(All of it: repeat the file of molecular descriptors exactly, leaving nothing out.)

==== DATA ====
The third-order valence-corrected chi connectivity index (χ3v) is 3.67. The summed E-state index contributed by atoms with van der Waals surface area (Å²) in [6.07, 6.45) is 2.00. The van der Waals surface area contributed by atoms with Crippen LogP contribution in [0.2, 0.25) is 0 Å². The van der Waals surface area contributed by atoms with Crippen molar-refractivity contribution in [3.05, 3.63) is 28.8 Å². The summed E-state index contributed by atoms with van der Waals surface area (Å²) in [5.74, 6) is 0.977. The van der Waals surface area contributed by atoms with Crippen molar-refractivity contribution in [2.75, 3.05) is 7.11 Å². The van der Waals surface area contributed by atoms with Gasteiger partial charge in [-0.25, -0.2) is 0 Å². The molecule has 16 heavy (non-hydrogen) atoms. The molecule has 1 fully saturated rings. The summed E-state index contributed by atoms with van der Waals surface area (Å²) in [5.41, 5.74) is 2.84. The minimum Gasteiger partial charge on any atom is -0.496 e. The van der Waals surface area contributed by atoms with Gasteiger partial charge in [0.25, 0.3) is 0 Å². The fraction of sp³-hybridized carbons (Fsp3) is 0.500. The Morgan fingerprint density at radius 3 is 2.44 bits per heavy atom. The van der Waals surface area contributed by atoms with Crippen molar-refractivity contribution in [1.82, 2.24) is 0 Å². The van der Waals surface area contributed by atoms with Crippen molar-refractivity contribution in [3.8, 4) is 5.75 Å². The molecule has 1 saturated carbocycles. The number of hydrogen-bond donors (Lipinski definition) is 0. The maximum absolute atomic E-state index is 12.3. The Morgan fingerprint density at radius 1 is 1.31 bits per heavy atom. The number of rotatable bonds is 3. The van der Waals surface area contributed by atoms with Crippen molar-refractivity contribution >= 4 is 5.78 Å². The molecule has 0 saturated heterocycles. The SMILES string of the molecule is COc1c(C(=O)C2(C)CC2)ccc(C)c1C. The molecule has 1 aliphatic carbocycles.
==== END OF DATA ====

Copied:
The third-order valence-corrected chi connectivity index (χ3v) is 3.67. The summed E-state index contributed by atoms with van der Waals surface area (Å²) in [6.07, 6.45) is 2.00. The van der Waals surface area contributed by atoms with Crippen LogP contribution in [0.2, 0.25) is 0 Å². The van der Waals surface area contributed by atoms with Crippen molar-refractivity contribution in [3.05, 3.63) is 28.8 Å². The summed E-state index contributed by atoms with van der Waals surface area (Å²) in [5.74, 6) is 0.977. The van der Waals surface area contributed by atoms with Crippen molar-refractivity contribution in [2.75, 3.05) is 7.11 Å². The van der Waals surface area contributed by atoms with Gasteiger partial charge in [-0.25, -0.2) is 0 Å². The molecule has 16 heavy (non-hydrogen) atoms. The molecule has 1 fully saturated rings. The summed E-state index contributed by atoms with van der Waals surface area (Å²) in [5.41, 5.74) is 2.84. The minimum Gasteiger partial charge on any atom is -0.496 e. The van der Waals surface area contributed by atoms with Gasteiger partial charge in [0.25, 0.3) is 0 Å². The fraction of sp³-hybridized carbons (Fsp3) is 0.500. The Morgan fingerprint density at radius 3 is 2.44 bits per heavy atom. The van der Waals surface area contributed by atoms with Crippen molar-refractivity contribution in [1.82, 2.24) is 0 Å². The van der Waals surface area contributed by atoms with Crippen molar-refractivity contribution in [3.8, 4) is 5.75 Å². The molecule has 1 saturated carbocycles. The number of hydrogen-bond donors (Lipinski definition) is 0. The maximum absolute atomic E-state index is 12.3. The Morgan fingerprint density at radius 1 is 1.31 bits per heavy atom. The number of rotatable bonds is 3. The van der Waals surface area contributed by atoms with Crippen molar-refractivity contribution >= 4 is 5.78 Å². The molecule has 0 saturated heterocycles. The SMILES string of the molecule is COc1c(C(=O)C2(C)CC2)ccc(C)c1C. The molecule has 1 aliphatic carbocycles.